Innovative startups and governments are filling the gaps in the existing transportation infrastructure using historical and real-time location data
On the second-largest country on earth, 80% of the commuters use their own vehicles to get to work. Which means that in the largest metropolitan areas of Canada, travel time for car drivers could become excruciatingly long – a fact that has not escaped the attention of politicians either.
There is an increasing awareness, especially at the levels of municipal governance, that a cultural shift is required. The burgeoning population of Canadian cities can no longer suffice with transit operators alone. The government needs to actively partner with the private sector to become a mobility manager and repurpose the transit infrastructure in a more resourceful manner. This mindfulness is leading to the rise of shared mobility in Canada.
What is shared mobility?
Shared mobility can be defined as the shared use of transportation modes like vehicles, bikes, etc., by people. But more than a means of transportation, shared mobility refers to a transit strategy. There are various types of shared mobility services available to the users today – car-sharing, ride-hailing, shuttles, carpooling, bike-sharing, etc.
Mobility researchers believe that a single shared vehicle is capable of taking up to 11 private cars off the roads by way of a decrease in the demand for new vehicles as well as shared mobility users selling off their existing vehicles. As of 2017, there were 3,300 car-sharing vehicles operating in the city of Vancouver alone. And while that hearty number may partly be a result of ride-hailing services being illegal in the British Columbian city, a recent Vancity survey has revealed that citizens opt for car-sharing services because of convenience (95%) and saving money (62%), followed closely by concern for the environment (58%).
But, what role does location intelligence play in this ecosystem? Let’s find out…
Location intelligence and shared mobility
One of the basic requisites for any shared mobility service is location-awareness. Think about it: What is the single most important thing you need to do for requesting an Uber or a Maven or a BlaBlaCar? You need to enable location services on your smartphone or mobile tablet; and the tiny GPS chip embedded in your device takes care of the rest.
Location intelligence has made shared mobility a $40 billion industry, according to a report commissioned by Google. The report says, “Google’s digital maps already provide the option to book ridesharing services, such as Uber, Cabify, Ola and Grab, while allowing users to directly compare the cost and travel time of shared rides with other transport options. In addition, online maps have also begun to encourage people to use buses and trains instead of cars.”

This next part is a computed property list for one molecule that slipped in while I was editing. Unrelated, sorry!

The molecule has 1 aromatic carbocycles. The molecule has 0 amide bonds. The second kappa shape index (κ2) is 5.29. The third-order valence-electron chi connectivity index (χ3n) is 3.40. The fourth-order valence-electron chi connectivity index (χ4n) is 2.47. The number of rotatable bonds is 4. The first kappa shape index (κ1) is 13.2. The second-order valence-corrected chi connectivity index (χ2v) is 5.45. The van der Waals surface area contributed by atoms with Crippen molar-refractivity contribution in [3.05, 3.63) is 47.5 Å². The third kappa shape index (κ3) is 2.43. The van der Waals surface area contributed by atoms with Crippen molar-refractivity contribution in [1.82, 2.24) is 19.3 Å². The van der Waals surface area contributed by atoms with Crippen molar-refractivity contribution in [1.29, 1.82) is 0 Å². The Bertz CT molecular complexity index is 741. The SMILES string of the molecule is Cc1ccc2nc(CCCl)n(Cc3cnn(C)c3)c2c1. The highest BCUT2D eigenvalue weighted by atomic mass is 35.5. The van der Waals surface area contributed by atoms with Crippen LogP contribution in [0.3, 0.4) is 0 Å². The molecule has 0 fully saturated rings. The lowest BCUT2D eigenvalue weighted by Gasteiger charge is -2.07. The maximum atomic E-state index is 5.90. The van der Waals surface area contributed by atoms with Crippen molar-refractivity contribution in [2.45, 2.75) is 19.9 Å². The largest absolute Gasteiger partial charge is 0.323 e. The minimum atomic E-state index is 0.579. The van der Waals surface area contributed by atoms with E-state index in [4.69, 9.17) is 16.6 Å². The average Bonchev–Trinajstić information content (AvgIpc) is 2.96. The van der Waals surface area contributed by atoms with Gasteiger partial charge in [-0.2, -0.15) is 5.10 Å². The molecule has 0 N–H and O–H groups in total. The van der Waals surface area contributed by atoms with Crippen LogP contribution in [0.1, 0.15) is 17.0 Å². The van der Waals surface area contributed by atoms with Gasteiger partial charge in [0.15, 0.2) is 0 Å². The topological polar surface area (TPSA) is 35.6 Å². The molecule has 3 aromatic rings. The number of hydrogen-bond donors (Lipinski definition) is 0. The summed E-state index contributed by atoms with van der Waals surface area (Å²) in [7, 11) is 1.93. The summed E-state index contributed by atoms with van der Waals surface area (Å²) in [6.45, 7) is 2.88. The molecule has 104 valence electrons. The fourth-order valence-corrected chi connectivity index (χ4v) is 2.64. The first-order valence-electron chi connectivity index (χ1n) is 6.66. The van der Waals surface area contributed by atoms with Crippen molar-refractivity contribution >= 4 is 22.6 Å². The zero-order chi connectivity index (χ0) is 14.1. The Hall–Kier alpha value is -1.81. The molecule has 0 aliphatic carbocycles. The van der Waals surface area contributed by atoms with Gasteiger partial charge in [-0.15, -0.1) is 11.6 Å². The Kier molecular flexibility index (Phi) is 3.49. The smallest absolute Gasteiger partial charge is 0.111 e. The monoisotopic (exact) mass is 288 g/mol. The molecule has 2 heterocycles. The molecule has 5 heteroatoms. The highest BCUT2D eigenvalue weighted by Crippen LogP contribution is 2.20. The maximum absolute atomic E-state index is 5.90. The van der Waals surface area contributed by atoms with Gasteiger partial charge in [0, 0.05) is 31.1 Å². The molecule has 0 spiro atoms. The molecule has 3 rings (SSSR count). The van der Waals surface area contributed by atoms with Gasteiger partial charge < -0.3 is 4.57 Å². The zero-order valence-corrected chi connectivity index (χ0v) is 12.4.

Digital maps are at the very core of urban mobility. The advances in location awareness have made digital maps highly accurate and reliable. Modern mapping companies not only update their data frequently, they also ensure that they hide complex spatial technologies under the hood and provide the users with a clean and easy-to-use software or tools. This has led to an increase in the adoption of location-based services and applications even among those organizations that do not have trained location professionals on their employ.
The road ahead for shared mobility
It is no secret that several companies like Lyft, Cabify, Grab, Ola, EasyTaxi, etc., have built their fortunes on the wings of spatial awareness. But, the use of location technologies is not limited to just acting as a beacon that leads a vehicle to a user. Innovative organizations – and even governments, for that matter – are filling the gaps in the existing transportation infrastructure using historical and real-time location data in novel ways.
In the United Kingdom, public transit tracking startup Citymapper studied 6 years of location data to determine London needed a nighttime bus service. In 2017, it started that bus service, which has now graduated to an eight-seater taxi-bus hybrid facility. Meanwhile, Coord – the city-planning platform of Google’s Sidewalk Labs – is making bike-sharing simpler by helping to integrate real-time transit data into online navigation software. Closer to home, the town of Innisfil, Ontario, has partnered with Uber to offer a new service which would act as an alternative to traditional public transport.
Shared mobility is constantly evolving, with some studies forecasting its global market size to grow to $200 billion by 2024. With more innovations from the private sector and greater collaborations between the public and the private sector, Canada can easily position itself to benefit from the ultimate success of this industry.
For more information on how DMTI Spatial, a Digital Map Products company, can help scale your location-aware application, contact us today!